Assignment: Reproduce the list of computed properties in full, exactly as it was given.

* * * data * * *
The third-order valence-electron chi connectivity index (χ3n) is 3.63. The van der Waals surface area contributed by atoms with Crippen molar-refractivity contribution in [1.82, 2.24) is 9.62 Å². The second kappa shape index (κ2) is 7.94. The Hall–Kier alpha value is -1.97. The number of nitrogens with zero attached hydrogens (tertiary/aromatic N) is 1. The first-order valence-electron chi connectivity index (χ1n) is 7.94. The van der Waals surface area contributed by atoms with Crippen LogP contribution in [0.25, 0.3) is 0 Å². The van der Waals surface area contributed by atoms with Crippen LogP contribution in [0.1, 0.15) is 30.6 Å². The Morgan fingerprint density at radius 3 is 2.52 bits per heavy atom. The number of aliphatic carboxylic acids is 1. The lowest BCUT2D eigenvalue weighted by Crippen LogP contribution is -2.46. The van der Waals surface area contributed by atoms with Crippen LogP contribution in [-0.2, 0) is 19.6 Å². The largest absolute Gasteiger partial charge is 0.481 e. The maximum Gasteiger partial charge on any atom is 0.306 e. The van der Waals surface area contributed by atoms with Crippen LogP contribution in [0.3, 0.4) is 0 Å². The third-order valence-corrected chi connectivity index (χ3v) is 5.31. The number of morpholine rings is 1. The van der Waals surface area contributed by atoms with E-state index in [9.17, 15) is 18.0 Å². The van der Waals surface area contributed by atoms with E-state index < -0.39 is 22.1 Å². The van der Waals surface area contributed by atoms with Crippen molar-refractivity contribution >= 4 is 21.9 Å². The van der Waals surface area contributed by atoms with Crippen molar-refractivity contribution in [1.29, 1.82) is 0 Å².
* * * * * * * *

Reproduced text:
The third-order valence-electron chi connectivity index (χ3n) is 3.63. The van der Waals surface area contributed by atoms with Crippen molar-refractivity contribution in [1.82, 2.24) is 9.62 Å². The second kappa shape index (κ2) is 7.94. The Hall–Kier alpha value is -1.97. The number of nitrogens with zero attached hydrogens (tertiary/aromatic N) is 1. The first-order valence-electron chi connectivity index (χ1n) is 7.94. The van der Waals surface area contributed by atoms with Crippen LogP contribution in [0.25, 0.3) is 0 Å². The van der Waals surface area contributed by atoms with Crippen LogP contribution in [0.1, 0.15) is 30.6 Å². The Morgan fingerprint density at radius 3 is 2.52 bits per heavy atom. The number of aliphatic carboxylic acids is 1. The lowest BCUT2D eigenvalue weighted by Crippen LogP contribution is -2.46. The van der Waals surface area contributed by atoms with Crippen LogP contribution in [-0.2, 0) is 19.6 Å². The largest absolute Gasteiger partial charge is 0.481 e. The maximum Gasteiger partial charge on any atom is 0.306 e. The van der Waals surface area contributed by atoms with Crippen LogP contribution in [0.3, 0.4) is 0 Å². The third-order valence-corrected chi connectivity index (χ3v) is 5.31. The number of morpholine rings is 1. The van der Waals surface area contributed by atoms with E-state index in [9.17, 15) is 18.0 Å². The van der Waals surface area contributed by atoms with E-state index < -0.39 is 22.1 Å². The van der Waals surface area contributed by atoms with Crippen molar-refractivity contribution >= 4 is 21.9 Å². The van der Waals surface area contributed by atoms with Crippen molar-refractivity contribution in [1.29, 1.82) is 0 Å².